Despite the increased popularity of e-reading devices, the paper book market in China actually has been on the rebound since 2014, according to an online survey. However, the second-hand book market is relatively tiny due to limited trading outlets.
Déjà Vu, or 多抓鱼 (duō zhuā yú) in Chinese, a start-up platform for selling and buying second-hand books that are accessed via a mini-APP on WeChat, fortunately, emerged and quickly thriving by offering a great service to price-conscious bookworms.
On Déjà Vu, people can sell and buy at ease since the trade is nearly effortless, especially for those of you who have continued studying your Mandarin. For those users reluctant to throw out unwanted books, they can scan the barcode or input the International Standard Book Number (ISBN) of the books to get the resale price, then wait for the courier to collect them. When someone places an order, the vendor is notified and can collect the money online.
Usually priced between ten and 30 percent of what it might cost new, the selling of these books certainly wouldn’t earn users a huge fortune, but it’s way better than selling to trash collectors for petty cash. Also, the thought of selling these books to true book lovers who share similar reading tastes is also comforting for bookworms who otherwise might choose to hoard these books for sentimental reasons.
To narrow down the target options for otherwise overwhelmed buyers, Déjà Vu provides a bunch of lists with various focuses, such as new arrivals, cooking books, art, science, music, photography, detective novels, rare books, learning, short stories, Déjà Vu best-sellers, and books for kids. These will mostly be in Chinese, though there are also some western best-sellers. We can’t say there is an impressive collection, due to it only being in existence since early 2017, but it is growing quickly.
For each book, there’s price info, description of the book’s condition, the original price as new, ratings in popular reading-focused websites such as Douban and Goodreads, as well as a synopsis of the book. There is a fee for delivery, but if your order is beyond RMB 100, then it’s free. What’s even better, Déjà Vu now allows users to pay a deposit (fee is based on the price of the book you’re reserving) to keep a book in the warehouse for up to ten days and wait for other good books to become available so they can save on delivery costs. If you still don’t want the book after 10 days, you are given a refund with a ten percent deduction.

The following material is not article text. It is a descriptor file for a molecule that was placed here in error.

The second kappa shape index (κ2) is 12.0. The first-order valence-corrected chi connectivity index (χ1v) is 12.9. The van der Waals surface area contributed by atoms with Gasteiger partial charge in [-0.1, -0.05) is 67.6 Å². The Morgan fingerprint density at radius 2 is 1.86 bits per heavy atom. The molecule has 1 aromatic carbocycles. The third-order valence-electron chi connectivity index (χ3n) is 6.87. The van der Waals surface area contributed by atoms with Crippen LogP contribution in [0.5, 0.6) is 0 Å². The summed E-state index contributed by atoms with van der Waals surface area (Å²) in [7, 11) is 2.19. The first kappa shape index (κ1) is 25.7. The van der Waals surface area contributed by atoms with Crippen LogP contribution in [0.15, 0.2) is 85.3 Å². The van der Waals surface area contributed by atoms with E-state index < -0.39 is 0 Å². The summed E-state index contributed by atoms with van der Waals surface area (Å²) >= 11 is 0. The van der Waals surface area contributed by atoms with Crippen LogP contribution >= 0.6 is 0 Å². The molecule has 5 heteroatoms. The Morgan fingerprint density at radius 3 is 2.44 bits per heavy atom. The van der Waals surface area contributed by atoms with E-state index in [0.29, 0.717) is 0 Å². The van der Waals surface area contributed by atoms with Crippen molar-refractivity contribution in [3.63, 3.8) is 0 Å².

For those who want to buy books that unfortunately are not available on Déjà Vu, you can click 到货提醒 (dào huò tí xǐng “reminder on arrival”) to help you snatch up wanted books as soon as they arrive since new arrivals often sell within a couple of hours.
Those thoughtful small details contribute partly to Déjà Vu’s popularity, along with it being relatively cost-effective. The community atmosphere is also fostered through it giving recommend lists of books contributed from other users based on added tags. There is also the added convenience of nailing down a trade after a few taps on your smartphone, saving you from thumbing through old and dirty books at used goods markets, which very likely results in you getting nothing you wanted after hours of hunting.
Still in its infancy, Déjà Vu has a limited collection especially in some specific categories, but it’s looking to expand and even add more goods to the platform such as used electronics and furniture, says Wei Ying, the founder of Déjà Vu on a news report. Plus, their concept of “cycling creates value”, from a personal viewpoint, at least deserves credit for allowing the counterculture to revolt a bit against a society surrounded by consumerism while pleasing those who are eager for a prosperous publishing industry and more brick-and-mortar secondhand bookstores.
Can’t wait to clear out your bookshelves/get more books? Try Déjà Vu out by scanning the QR code attached.
Photos: Déjà Vu, Pixabay